Why have wingers disappeared? Why has it become fashionable to use fullback-wingers? To understand this we have to know a bit about systems of play. When a coach places his players on the blackboard he is defining his system of play. These are the most common:
Starting with this theory, we then come to what actually happens on the pitch, the players movements, that is to say whether we play with a defensive line or with a sweeper, whether we use a second striker or whether we penetrate more on the left or the right, this is what we call tactics.
If we look at older systems we can see that tactics have evolved in to moving the forwards deeper with the clear objective of dominating the defensive areas and the midfield whilst at the same time looking to surprise the opposition from deep. If we can create space by dropping a striker deep, we can use a player running at the defence and if we cannot create space, because the defenders stay in their zones, it is easier to break the line with our player’s pace. The classic quick and tricky winger used to come up against defenders who were less prepared than the modern defenders. Nowadays, the physical, technical and tactical preparation is much more comprehensive and players can give more. Also they will resort to fouls to stop opponents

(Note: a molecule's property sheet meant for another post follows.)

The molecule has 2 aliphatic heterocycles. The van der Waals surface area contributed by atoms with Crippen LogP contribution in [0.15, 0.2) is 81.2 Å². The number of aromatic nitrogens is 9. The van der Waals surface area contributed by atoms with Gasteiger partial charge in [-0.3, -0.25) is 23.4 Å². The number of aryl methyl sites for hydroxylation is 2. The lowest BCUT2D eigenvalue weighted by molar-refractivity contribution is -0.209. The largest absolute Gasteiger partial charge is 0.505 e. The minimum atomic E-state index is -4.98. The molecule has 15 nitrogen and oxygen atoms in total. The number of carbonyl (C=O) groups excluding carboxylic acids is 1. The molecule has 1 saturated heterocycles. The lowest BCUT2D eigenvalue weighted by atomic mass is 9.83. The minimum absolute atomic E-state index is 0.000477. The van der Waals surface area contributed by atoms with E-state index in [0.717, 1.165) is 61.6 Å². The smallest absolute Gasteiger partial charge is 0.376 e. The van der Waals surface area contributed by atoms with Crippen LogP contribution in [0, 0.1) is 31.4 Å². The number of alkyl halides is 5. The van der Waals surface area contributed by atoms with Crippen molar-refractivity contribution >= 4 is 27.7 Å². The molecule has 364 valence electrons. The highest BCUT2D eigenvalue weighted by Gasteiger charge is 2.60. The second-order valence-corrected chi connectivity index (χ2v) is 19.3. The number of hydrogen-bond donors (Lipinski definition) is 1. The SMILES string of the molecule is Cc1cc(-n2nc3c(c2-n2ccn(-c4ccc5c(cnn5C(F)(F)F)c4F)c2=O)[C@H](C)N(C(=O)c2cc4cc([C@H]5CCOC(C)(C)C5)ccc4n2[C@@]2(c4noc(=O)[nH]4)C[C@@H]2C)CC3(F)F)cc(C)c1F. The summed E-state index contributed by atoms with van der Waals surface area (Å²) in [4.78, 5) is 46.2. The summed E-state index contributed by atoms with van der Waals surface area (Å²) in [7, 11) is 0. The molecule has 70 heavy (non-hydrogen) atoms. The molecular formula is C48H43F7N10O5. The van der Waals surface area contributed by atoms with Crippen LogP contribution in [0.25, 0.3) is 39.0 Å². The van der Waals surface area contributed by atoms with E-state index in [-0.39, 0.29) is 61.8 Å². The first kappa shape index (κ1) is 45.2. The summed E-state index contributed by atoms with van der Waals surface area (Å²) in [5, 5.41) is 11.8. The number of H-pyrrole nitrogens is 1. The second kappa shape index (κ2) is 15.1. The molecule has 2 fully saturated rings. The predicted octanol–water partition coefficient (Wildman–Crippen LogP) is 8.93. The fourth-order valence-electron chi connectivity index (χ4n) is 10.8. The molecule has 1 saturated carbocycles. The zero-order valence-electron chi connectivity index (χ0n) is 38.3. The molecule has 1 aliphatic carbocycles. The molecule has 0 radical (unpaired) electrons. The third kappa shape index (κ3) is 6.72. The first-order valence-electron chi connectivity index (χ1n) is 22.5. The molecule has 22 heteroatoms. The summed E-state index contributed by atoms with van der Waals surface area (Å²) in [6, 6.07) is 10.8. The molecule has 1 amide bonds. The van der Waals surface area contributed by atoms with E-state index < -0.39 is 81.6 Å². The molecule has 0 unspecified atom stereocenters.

In search of solutions to the dearth of wingers, there is a continual combining of the wide players and full backs to supply strikers with the ball. The attacking full back was covered by the inside player while he recovered position and from this the 1-5-3-2 system became the next step. On realising that the full backs were causing problems it was thought that an inside player, with more quality than a full back, could do even more damage. If we add that the opposition may play with no more than one or two strikers, the attacking freedom of our full back would give us a perfect system. The advantages of 1-5-3-2 or 1-5-4-1 are that we have a lot of players at the back which gives more defensive and midfield security.The surprise incorporation of the inside players or full backs means that we should profit from all our attacks (see Figure 3). This requires inside players and full backs with good quality and in good physical condition to make long runs and finish them with good crosses. In practice, what usually happens is that the fullback-winger can’t keep going forward and getting back in the wide areas for the whole match, covering large distances every time, so they tend to have a starting position in the middle third and the system is really converted to 1-3-3-2-2, since the fullback-winger pushes the inside player higher (see Figure 4).
Every football fan knows that it is easier to convert a forward to a defender than vice versa, since it easier to clear a ball than to use it in a reduced and defended area like in the goal mouth, so the gradual dropping of natural wingers to the full back position was a logical progression.
These full backs with some defensive qualities and excellent attacking ability (they dribble and cross better than a classic defensive full back) ought to enhance the game and keep it true to its origins, as they are really wingers who attack as much as they can to accomplish their old job which was to penetrate behind the opposition full back and create goals thanks to their crossing.